Studies and Reports

Manure Management
Animal manure is a source of nutrients for farmland, but too often it pollutes rivers, lakes, and groundwater.

A new U.S. Department of Agriculture report identified technologies and processes that can expand the use of manure as farm fertilizer, focusing on the economic opportunities available to farmers.

There are two problems to overcome, the report claims. One is the low nutrient-density of manure, which is largely water. The other is that manure often has ratios of nitrogen and phosphorus that are incompatible with crop needs.

More Time for Line 5 Tunnel Evaluation
The Army Corps of Engineers extended the timeline for assessing a proposed oil pipeline tunnel beneath the Great Lakes, saying it needs more time to evaluate the environmental impacts.

Bridge Michigan reports that the delay amounts to another year and a half for the project to tunnel beneath the Straits of Mackinac, which connects lakes Michigan and Huron.

The tunnel would house oil pipelines operated by the Canadian company Enbridge. Currently, twin 70-year-old pipelines sit at the bottom of the straits, where they pose a risk to Great Lakes water quality if they rupture.

On the Radar

Pumped Storage Proposal in Nevada
White Pine Waterpower submitted an application to the Federal Energy Regulatory Commission for a pumped storage hydropower project in eastern Nevada.

The project consists of a pair of reservoirs, one at a higher elevation than the other. Water released from the upper reservoir would generate electricity at times of high demand. When electricity demand is low, the water would be pumped back to the upper reservoir.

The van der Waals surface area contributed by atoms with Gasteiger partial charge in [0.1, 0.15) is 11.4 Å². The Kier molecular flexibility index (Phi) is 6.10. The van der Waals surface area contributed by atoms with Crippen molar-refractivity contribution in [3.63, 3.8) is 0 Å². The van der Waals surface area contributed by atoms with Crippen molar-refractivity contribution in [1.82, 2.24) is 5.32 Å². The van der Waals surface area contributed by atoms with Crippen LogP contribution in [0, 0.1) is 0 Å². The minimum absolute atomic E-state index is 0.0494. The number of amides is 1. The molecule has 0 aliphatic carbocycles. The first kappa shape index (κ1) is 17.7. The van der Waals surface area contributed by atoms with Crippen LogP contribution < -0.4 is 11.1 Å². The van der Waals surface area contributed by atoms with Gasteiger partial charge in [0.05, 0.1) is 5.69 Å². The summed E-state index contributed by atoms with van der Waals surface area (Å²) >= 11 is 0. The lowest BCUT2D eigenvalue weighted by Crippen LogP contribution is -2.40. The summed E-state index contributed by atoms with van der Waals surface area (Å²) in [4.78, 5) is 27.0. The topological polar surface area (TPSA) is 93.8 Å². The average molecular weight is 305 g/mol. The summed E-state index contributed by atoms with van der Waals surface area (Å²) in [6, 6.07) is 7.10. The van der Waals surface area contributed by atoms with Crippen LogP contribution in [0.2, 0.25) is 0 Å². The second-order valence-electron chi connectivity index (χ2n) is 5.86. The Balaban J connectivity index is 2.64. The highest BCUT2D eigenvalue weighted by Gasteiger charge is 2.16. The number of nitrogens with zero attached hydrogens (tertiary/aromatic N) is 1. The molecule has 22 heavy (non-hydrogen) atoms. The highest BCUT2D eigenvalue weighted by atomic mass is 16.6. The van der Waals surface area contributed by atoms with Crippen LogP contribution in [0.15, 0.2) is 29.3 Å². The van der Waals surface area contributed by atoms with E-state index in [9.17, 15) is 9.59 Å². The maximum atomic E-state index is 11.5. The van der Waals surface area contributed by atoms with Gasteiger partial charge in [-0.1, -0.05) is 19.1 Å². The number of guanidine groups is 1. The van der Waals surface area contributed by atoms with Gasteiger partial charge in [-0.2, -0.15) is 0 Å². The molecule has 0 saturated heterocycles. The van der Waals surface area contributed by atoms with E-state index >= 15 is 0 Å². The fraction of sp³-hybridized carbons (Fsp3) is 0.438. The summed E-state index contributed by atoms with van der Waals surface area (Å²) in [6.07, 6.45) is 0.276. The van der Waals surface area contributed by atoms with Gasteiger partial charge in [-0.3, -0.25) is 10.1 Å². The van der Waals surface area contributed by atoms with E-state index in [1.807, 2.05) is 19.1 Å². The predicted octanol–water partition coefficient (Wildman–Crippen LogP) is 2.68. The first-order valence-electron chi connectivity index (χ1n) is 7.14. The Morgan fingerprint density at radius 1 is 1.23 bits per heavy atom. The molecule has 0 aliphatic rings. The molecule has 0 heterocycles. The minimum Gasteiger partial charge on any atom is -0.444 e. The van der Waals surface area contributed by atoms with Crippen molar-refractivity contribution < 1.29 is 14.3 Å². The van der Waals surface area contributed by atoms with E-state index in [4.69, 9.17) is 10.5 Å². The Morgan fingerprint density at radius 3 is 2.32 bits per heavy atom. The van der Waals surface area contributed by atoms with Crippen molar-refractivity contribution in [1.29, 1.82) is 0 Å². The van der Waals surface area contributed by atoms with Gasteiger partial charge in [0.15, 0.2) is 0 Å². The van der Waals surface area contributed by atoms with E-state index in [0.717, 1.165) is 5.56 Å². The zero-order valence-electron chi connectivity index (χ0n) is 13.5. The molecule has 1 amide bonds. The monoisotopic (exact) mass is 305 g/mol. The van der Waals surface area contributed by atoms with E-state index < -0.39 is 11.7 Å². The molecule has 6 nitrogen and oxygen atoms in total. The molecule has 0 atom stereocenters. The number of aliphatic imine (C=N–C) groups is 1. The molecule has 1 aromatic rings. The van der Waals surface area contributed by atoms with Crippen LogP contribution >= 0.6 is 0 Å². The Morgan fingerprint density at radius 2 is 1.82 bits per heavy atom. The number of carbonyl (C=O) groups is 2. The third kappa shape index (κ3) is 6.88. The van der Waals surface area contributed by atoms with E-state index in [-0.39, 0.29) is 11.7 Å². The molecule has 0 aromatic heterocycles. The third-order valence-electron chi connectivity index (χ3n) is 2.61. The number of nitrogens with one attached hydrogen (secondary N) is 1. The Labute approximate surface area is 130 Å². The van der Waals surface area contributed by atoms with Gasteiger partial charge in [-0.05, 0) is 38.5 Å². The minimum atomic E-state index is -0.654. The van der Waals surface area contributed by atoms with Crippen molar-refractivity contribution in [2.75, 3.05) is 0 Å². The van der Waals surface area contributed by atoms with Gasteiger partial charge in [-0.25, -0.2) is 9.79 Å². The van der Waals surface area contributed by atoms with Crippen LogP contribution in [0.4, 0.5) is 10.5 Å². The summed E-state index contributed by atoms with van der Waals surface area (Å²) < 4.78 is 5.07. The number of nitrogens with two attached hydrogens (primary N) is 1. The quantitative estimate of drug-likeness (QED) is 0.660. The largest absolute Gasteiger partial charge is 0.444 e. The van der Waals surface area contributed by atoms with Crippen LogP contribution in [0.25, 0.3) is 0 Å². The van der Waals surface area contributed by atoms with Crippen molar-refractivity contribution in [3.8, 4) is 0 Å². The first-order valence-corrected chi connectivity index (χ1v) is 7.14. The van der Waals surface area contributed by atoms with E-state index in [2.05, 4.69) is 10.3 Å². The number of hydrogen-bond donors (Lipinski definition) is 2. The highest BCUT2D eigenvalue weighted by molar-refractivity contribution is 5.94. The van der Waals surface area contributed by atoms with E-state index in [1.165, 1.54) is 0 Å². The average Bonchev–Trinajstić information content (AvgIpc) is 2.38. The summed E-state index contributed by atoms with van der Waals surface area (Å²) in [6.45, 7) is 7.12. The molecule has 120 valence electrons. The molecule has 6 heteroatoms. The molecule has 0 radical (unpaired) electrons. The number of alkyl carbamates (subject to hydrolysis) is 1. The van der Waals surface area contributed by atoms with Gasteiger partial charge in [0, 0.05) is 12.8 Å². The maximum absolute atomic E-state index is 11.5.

Each reservoir would be built with a mile-long dam and lined with PVC to prevent water leakage.

About 5,000 acre-feet of groundwater would be needed to fill the lower reservoir, plus 560 acre-feet per year for replenishing water lost to evaporation.

The project is being permitted through the FAST-41 process, which is designed to minimize permitting delays.

Protecting South Dakota Municipal Water Source
The U.S. Forest Service requested that more than 20,000 acres of federally managed public lands in South Dakota be removed from new mining leases for 20 years.

The proposal is intended to protect the drinking water supply for Rapid City and Ellsworth Air Force Base.

Public comments are being accepted through June 20.

1,4-Dioxane Risk Review
The EPA is seeking scientific experts to review an agency assessment of the health and environmental risks of 1,4-dioxane, a chemical used in the manufacturing of other chemicals.

The risk evaluation is being conducted under amendments to the Toxic Substances Control Act that were signed into law in 2016.

Nominations are due April 24. Submission guidelines are in the above link.

Federal Water Tap is a weekly digest spotting trends in U.S. government water policy. To get more water news, follow Circle of Blue on Twitter and sign up for our newsletter.